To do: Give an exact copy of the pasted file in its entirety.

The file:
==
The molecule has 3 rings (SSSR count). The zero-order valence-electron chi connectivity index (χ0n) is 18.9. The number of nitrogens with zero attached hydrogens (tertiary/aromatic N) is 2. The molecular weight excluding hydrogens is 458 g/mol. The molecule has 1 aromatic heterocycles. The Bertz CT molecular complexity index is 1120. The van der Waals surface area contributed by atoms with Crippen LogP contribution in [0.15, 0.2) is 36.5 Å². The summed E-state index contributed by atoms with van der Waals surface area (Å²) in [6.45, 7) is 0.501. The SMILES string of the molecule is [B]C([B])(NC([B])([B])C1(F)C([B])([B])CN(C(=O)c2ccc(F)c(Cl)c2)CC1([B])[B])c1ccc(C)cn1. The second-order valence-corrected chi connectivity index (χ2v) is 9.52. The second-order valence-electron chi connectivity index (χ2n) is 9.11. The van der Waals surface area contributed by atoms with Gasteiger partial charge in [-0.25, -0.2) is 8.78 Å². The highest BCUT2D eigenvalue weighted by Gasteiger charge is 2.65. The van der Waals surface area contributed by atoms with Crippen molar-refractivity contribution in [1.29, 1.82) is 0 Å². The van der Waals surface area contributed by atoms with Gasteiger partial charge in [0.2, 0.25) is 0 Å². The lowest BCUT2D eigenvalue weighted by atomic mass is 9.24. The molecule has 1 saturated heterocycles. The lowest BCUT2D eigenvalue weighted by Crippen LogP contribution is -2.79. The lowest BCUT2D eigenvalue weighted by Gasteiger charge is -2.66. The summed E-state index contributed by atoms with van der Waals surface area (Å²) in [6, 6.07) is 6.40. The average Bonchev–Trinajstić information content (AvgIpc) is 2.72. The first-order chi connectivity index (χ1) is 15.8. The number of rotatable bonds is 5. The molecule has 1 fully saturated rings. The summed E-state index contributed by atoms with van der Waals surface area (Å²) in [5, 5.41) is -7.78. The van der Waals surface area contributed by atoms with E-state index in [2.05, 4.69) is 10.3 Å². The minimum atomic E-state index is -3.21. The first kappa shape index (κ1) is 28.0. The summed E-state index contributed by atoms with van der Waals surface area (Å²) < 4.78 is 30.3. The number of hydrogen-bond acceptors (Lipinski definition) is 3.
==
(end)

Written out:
The molecule has 3 rings (SSSR count). The zero-order valence-electron chi connectivity index (χ0n) is 18.9. The number of nitrogens with zero attached hydrogens (tertiary/aromatic N) is 2. The molecular weight excluding hydrogens is 458 g/mol. The molecule has 1 aromatic heterocycles. The Bertz CT molecular complexity index is 1120. The van der Waals surface area contributed by atoms with Crippen LogP contribution in [0.15, 0.2) is 36.5 Å². The summed E-state index contributed by atoms with van der Waals surface area (Å²) in [6.45, 7) is 0.501. The SMILES string of the molecule is [B]C([B])(NC([B])([B])C1(F)C([B])([B])CN(C(=O)c2ccc(F)c(Cl)c2)CC1([B])[B])c1ccc(C)cn1. The second-order valence-corrected chi connectivity index (χ2v) is 9.52. The second-order valence-electron chi connectivity index (χ2n) is 9.11. The van der Waals surface area contributed by atoms with Gasteiger partial charge in [-0.25, -0.2) is 8.78 Å². The highest BCUT2D eigenvalue weighted by Gasteiger charge is 2.65. The van der Waals surface area contributed by atoms with Crippen molar-refractivity contribution in [1.29, 1.82) is 0 Å². The van der Waals surface area contributed by atoms with Gasteiger partial charge in [0.2, 0.25) is 0 Å². The lowest BCUT2D eigenvalue weighted by atomic mass is 9.24. The molecule has 1 saturated heterocycles. The lowest BCUT2D eigenvalue weighted by Crippen LogP contribution is -2.79. The lowest BCUT2D eigenvalue weighted by Gasteiger charge is -2.66. The summed E-state index contributed by atoms with van der Waals surface area (Å²) in [6, 6.07) is 6.40. The average Bonchev–Trinajstić information content (AvgIpc) is 2.72. The first-order chi connectivity index (χ1) is 15.8. The number of rotatable bonds is 5. The molecule has 1 fully saturated rings. The summed E-state index contributed by atoms with van der Waals surface area (Å²) in [5, 5.41) is -7.78. The van der Waals surface area contributed by atoms with E-state index in [2.05, 4.69) is 10.3 Å². The minimum atomic E-state index is -3.21. The first kappa shape index (κ1) is 28.0. The summed E-state index contributed by atoms with van der Waals surface area (Å²) < 4.78 is 30.3. The number of hydrogen-bond acceptors (Lipinski definition) is 3.